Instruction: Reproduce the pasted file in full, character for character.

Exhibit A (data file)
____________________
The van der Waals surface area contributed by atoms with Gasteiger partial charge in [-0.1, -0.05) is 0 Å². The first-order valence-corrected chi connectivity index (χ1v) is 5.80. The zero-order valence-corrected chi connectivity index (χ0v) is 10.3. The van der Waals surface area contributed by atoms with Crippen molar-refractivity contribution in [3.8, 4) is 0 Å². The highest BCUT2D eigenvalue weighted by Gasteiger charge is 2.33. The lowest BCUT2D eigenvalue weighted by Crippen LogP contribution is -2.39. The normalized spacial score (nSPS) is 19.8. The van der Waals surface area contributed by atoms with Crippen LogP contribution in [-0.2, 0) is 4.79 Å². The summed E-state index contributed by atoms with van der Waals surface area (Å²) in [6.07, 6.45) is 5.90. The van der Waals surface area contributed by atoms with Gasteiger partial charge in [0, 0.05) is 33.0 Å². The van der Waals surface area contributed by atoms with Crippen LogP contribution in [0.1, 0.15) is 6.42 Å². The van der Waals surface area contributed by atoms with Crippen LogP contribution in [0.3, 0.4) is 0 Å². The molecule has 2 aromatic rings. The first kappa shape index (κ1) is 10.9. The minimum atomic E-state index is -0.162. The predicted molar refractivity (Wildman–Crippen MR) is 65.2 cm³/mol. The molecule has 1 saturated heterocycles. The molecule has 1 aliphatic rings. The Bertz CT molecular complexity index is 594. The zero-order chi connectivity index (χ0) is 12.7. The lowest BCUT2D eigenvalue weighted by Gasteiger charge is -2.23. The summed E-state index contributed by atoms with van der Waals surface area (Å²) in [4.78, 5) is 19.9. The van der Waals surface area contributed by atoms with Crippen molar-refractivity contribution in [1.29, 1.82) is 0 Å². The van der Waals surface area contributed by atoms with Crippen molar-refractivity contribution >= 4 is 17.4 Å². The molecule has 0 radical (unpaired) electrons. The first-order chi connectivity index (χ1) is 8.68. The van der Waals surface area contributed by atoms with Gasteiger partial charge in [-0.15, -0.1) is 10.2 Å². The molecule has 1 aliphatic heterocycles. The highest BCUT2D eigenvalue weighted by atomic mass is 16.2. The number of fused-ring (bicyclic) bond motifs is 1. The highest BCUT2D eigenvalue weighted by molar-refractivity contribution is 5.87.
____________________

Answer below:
The van der Waals surface area contributed by atoms with Gasteiger partial charge in [-0.1, -0.05) is 0 Å². The first-order valence-corrected chi connectivity index (χ1v) is 5.80. The zero-order valence-corrected chi connectivity index (χ0v) is 10.3. The van der Waals surface area contributed by atoms with Crippen molar-refractivity contribution in [3.8, 4) is 0 Å². The highest BCUT2D eigenvalue weighted by Gasteiger charge is 2.33. The lowest BCUT2D eigenvalue weighted by Crippen LogP contribution is -2.39. The normalized spacial score (nSPS) is 19.8. The van der Waals surface area contributed by atoms with Crippen LogP contribution in [-0.2, 0) is 4.79 Å². The summed E-state index contributed by atoms with van der Waals surface area (Å²) in [6.07, 6.45) is 5.90. The van der Waals surface area contributed by atoms with Gasteiger partial charge in [0, 0.05) is 33.0 Å². The van der Waals surface area contributed by atoms with Crippen LogP contribution in [0.1, 0.15) is 6.42 Å². The van der Waals surface area contributed by atoms with Crippen LogP contribution in [0.3, 0.4) is 0 Å². The molecule has 2 aromatic rings. The first kappa shape index (κ1) is 10.9. The minimum atomic E-state index is -0.162. The predicted molar refractivity (Wildman–Crippen MR) is 65.2 cm³/mol. The molecule has 1 saturated heterocycles. The molecule has 1 aliphatic rings. The Bertz CT molecular complexity index is 594. The zero-order chi connectivity index (χ0) is 12.7. The lowest BCUT2D eigenvalue weighted by Gasteiger charge is -2.23. The summed E-state index contributed by atoms with van der Waals surface area (Å²) in [4.78, 5) is 19.9. The van der Waals surface area contributed by atoms with Crippen molar-refractivity contribution in [1.29, 1.82) is 0 Å². The van der Waals surface area contributed by atoms with Crippen molar-refractivity contribution >= 4 is 17.4 Å². The molecule has 0 radical (unpaired) electrons. The first-order chi connectivity index (χ1) is 8.68. The van der Waals surface area contributed by atoms with Gasteiger partial charge in [-0.15, -0.1) is 10.2 Å². The molecule has 1 aliphatic heterocycles. The highest BCUT2D eigenvalue weighted by atomic mass is 16.2. The number of fused-ring (bicyclic) bond motifs is 1. The highest BCUT2D eigenvalue weighted by molar-refractivity contribution is 5.87.